LIRNEasia (www.lirneasia.net) are a regional information and communication technology (ICT) think tank active across the Asia Pacific. They began working together with one of Sri Lanka's biggest NGO's, Sarvodaya (www.sarvodaya.org) in June 2011 to use Freedom Fone in emergency response operations.
Whether during a flood, earthquake or tsunami, governments or emergency services usually have a very short time to send out a warning alert to a large and diverse population around the affected area. In such situations, the rapidity of response and accuracy of the information provided by any disaster management system is of the essence. This creates a great need for voice based communications to complement an initial SMS text alert.
"The character limitation of SMS limits the amount of information we can send when alerting the first responders in an emergency. If we could deliver a short wake-up text message and a localised descriptive voice message, that would be much more effective. That's where we found Freedom Fone very useful."
-- Nuwan Waidanyatha, research fellow at LIRNEasia
Sarvodaya plans to combine SMS alerts (sent using Sahana or other bulk SMS applications) with Freedom Fone's Voice Menus function to share important updates with villagers. SMS alerts will be sent to a network of trained individuals in each village - known as first responders - with an additional request to phone Sarvodaya's Freedom Fone lines for more detailed information about the evolving crisis.
Feedback, situation reports and requests for information and help from the field will be facilitated through the Leave-a-Message function, as Nuwan Waidanyatha describes further:
"When Sarvodaya first-responders assess the damage and report the incidents for rescue and relief actions they call Freedom Fone to leave a message. For example, several students evading the flood waters are stranded on a building and need immediate assistance. This message is received at the Sarvodaya incident command center and is processed to deploy the required resources."
When Freedom Fone's Campaign Dialer function is released in late 2011, it will be possible to automate call-outs to the list of numbers in a Freedom Fone Phone Book. When recipients answer their phone, they will be connected to a Voice Menu with updated information about the crisis. This feature can make sure people are alerted and informed of a crisis in the event that first responders fail to receive the initial SMS alerts.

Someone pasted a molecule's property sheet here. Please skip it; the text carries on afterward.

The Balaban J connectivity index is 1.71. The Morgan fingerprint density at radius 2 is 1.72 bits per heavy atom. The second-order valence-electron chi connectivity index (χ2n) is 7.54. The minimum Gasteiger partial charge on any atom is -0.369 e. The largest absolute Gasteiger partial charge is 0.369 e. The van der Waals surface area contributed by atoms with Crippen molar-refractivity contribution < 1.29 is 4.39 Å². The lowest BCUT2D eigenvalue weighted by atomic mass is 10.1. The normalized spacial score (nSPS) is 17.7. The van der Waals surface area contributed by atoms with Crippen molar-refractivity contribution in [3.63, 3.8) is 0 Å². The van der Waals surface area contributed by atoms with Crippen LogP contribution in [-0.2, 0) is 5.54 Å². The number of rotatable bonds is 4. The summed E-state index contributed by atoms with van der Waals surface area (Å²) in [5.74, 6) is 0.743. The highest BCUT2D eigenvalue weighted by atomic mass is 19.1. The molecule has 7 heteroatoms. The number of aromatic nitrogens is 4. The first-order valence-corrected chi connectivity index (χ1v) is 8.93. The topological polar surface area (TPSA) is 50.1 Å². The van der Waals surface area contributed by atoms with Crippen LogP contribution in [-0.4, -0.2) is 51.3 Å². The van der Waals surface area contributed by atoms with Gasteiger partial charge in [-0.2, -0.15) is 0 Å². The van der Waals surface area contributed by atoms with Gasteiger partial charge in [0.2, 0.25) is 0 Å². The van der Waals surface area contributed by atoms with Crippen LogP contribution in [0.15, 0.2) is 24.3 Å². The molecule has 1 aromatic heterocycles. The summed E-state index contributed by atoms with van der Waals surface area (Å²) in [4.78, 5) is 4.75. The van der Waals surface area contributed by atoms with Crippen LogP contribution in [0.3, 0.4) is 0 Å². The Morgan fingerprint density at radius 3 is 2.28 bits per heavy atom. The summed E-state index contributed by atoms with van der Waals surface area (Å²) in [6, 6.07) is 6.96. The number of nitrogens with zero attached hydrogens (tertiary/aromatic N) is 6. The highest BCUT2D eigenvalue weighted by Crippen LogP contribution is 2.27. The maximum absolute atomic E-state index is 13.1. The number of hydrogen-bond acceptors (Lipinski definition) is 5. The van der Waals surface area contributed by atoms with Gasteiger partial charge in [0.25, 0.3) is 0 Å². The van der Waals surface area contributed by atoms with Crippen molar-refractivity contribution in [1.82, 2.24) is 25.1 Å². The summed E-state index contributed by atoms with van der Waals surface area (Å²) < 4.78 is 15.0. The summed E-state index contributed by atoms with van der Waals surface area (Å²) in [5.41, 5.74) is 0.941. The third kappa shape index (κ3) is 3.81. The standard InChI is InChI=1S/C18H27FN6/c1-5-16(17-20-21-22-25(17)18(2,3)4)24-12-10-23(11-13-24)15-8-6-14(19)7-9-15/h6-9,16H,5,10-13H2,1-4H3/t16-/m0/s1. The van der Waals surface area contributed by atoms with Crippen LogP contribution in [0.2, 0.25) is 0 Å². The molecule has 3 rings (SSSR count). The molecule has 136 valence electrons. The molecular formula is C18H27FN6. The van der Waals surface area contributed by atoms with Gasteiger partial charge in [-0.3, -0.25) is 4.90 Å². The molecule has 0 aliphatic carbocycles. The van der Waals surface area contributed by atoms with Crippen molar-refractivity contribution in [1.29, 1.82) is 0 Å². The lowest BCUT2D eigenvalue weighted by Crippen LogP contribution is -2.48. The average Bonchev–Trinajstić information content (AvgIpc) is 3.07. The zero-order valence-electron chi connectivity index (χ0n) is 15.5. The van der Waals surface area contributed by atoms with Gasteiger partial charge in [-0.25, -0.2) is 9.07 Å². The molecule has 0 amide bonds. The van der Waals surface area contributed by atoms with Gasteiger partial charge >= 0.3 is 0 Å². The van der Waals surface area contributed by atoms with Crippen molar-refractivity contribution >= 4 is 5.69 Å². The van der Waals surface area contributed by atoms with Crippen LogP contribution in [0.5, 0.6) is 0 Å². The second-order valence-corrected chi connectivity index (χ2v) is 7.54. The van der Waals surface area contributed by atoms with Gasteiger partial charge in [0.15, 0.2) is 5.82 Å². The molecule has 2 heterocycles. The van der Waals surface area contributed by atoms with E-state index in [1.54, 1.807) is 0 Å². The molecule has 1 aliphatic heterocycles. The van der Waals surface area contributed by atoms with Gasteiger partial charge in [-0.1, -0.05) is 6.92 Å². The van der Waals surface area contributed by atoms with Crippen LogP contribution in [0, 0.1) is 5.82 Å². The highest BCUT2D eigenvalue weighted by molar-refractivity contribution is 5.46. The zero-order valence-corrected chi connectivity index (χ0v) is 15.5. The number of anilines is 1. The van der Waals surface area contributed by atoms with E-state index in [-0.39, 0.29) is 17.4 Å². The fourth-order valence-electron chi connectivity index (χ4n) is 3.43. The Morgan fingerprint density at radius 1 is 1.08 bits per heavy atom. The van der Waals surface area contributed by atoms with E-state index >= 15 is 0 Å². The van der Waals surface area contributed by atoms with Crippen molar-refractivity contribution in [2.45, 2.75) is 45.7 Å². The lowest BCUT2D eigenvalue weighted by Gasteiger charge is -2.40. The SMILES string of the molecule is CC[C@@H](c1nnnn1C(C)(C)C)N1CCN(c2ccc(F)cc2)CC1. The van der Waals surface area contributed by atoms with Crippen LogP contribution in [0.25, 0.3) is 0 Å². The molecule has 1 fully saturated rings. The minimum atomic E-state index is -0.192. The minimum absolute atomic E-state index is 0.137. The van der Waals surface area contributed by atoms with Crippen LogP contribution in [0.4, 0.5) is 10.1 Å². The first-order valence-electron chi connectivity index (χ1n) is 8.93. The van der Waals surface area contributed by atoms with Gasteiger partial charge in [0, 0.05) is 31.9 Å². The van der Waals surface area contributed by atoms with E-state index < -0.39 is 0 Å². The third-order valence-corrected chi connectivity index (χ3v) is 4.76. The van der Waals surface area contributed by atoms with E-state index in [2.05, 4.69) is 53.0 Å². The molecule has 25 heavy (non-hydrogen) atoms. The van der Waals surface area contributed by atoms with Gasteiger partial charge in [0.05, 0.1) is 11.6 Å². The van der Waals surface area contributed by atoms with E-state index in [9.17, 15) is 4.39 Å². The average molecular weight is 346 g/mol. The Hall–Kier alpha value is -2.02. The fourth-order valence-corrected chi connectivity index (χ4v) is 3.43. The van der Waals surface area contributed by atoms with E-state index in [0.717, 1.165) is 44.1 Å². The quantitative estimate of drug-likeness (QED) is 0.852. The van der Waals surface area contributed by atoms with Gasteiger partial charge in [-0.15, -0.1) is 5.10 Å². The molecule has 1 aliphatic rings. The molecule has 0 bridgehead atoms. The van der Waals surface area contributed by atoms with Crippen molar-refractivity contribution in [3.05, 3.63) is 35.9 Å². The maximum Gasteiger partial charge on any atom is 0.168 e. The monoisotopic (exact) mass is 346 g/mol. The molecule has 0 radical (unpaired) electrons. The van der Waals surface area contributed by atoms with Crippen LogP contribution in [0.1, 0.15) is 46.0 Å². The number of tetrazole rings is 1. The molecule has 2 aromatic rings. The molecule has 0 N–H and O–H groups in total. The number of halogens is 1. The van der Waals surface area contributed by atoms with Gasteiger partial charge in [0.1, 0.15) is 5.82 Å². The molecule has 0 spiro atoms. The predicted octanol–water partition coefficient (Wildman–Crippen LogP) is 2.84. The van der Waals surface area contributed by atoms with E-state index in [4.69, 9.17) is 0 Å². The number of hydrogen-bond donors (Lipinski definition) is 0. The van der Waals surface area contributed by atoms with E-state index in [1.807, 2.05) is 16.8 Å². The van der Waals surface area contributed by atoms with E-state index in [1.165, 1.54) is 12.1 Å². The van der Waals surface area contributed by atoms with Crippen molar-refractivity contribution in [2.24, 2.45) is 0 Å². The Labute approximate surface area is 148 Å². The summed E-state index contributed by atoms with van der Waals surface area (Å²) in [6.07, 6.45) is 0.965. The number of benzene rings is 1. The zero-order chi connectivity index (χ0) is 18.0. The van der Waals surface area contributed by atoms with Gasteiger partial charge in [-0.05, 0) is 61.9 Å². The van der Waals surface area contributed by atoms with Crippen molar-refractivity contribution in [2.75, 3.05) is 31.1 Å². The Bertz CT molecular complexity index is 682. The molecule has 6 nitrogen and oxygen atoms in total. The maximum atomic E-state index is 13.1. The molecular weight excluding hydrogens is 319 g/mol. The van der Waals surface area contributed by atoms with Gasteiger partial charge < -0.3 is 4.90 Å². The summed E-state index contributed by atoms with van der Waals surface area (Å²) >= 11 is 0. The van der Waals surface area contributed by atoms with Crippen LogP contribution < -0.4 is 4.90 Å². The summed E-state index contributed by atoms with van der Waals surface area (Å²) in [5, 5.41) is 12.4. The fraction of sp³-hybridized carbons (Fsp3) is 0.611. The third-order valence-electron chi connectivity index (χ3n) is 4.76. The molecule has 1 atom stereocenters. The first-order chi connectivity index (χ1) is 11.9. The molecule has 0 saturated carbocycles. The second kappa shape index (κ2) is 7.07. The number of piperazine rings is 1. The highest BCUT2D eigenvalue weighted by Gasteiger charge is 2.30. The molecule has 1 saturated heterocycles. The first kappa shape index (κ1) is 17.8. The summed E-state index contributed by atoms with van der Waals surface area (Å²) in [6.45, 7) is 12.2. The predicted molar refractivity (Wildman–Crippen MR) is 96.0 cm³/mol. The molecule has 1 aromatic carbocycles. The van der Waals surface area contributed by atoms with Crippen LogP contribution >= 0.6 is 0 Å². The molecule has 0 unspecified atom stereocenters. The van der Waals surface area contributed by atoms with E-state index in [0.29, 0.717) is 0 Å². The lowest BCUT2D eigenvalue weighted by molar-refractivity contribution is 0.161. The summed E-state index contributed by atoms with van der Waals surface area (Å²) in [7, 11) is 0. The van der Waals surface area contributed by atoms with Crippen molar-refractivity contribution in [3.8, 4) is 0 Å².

Sarvodaya's Emergency Response Team field tested Freedom Fone in a number of different districts in Sri Lanka. They found that Freedom Fone provided a much needed structure for complementing early warning alerts and for receiving situational reports from the field once a disaster has struck.
This experiment points to the importance of integrating voice based communications as a complementary feature in any emergency relief operation. Voice based solutions not only provide more information than SMS, they also provide an immediate solution to language challenges faced by text communication. In many contexts languages are not supported by SMS, some audiences may be illiterate or simply a culture may be more predisposed to oral communication.
"From a global perspective, in our parts of the world people are vocal. We do business with voice. We don't write big memos, we don't write big e-mails, you just pick up the phone and you make a call, you talk to the person and you do your business. From that perspective Freedom Fone positions itself naturally in a very good way," says Nuwan Waidanyatha.
Based on these trials Sarvodaya is now implementing Freedom Fone as part of their emergency response procedures.
LIRNEasia is further investigating how Freedom Fone integrates with the SAHANA disaster management system and other open-source platforms active in crisis communications. Details of this report are available at http://lirneasia.net/projects/2010-12-research-program/ff4edxl/
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